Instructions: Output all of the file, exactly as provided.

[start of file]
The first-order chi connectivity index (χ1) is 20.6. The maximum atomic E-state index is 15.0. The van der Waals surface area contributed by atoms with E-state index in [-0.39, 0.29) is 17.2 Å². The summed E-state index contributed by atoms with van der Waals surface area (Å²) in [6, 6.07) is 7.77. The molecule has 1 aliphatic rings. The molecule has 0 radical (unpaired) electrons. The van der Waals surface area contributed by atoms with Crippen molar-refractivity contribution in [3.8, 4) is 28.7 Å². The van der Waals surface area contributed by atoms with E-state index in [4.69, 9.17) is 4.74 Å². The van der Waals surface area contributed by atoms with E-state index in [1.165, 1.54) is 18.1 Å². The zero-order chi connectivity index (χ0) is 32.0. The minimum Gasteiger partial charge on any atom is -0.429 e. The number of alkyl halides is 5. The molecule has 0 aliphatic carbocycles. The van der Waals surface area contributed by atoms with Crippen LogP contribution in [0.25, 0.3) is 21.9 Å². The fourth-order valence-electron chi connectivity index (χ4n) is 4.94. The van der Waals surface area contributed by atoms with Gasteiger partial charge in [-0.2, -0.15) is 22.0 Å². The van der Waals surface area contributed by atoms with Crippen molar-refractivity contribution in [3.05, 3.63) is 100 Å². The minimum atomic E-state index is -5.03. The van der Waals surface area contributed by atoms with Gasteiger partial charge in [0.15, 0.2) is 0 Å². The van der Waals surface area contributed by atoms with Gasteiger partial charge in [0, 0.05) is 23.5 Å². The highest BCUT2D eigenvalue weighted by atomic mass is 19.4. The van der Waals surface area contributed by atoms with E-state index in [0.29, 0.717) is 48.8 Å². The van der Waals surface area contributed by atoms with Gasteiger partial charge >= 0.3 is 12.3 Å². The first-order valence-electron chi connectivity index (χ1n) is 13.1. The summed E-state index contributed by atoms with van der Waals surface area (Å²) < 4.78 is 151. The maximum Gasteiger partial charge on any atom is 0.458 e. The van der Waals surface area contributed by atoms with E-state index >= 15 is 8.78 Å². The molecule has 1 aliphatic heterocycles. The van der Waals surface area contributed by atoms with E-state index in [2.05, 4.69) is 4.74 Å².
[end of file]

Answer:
The first-order chi connectivity index (χ1) is 20.6. The maximum atomic E-state index is 15.0. The van der Waals surface area contributed by atoms with E-state index in [-0.39, 0.29) is 17.2 Å². The summed E-state index contributed by atoms with van der Waals surface area (Å²) in [6, 6.07) is 7.77. The molecule has 1 aliphatic rings. The molecule has 0 radical (unpaired) electrons. The van der Waals surface area contributed by atoms with Crippen molar-refractivity contribution in [3.8, 4) is 28.7 Å². The van der Waals surface area contributed by atoms with E-state index in [4.69, 9.17) is 4.74 Å². The van der Waals surface area contributed by atoms with E-state index in [1.165, 1.54) is 18.1 Å². The zero-order chi connectivity index (χ0) is 32.0. The minimum Gasteiger partial charge on any atom is -0.429 e. The number of alkyl halides is 5. The molecule has 0 aliphatic carbocycles. The van der Waals surface area contributed by atoms with Crippen LogP contribution in [0.25, 0.3) is 21.9 Å². The fourth-order valence-electron chi connectivity index (χ4n) is 4.94. The van der Waals surface area contributed by atoms with Gasteiger partial charge in [-0.2, -0.15) is 22.0 Å². The van der Waals surface area contributed by atoms with Crippen molar-refractivity contribution in [3.05, 3.63) is 100 Å². The minimum atomic E-state index is -5.03. The van der Waals surface area contributed by atoms with Gasteiger partial charge in [0.15, 0.2) is 0 Å². The van der Waals surface area contributed by atoms with Gasteiger partial charge in [0, 0.05) is 23.5 Å². The highest BCUT2D eigenvalue weighted by atomic mass is 19.4. The van der Waals surface area contributed by atoms with E-state index in [0.29, 0.717) is 48.8 Å². The van der Waals surface area contributed by atoms with Gasteiger partial charge >= 0.3 is 12.3 Å². The first-order valence-electron chi connectivity index (χ1n) is 13.1. The summed E-state index contributed by atoms with van der Waals surface area (Å²) < 4.78 is 151. The maximum Gasteiger partial charge on any atom is 0.458 e. The van der Waals surface area contributed by atoms with E-state index >= 15 is 8.78 Å². The molecule has 1 aliphatic heterocycles. The van der Waals surface area contributed by atoms with E-state index in [2.05, 4.69) is 4.74 Å².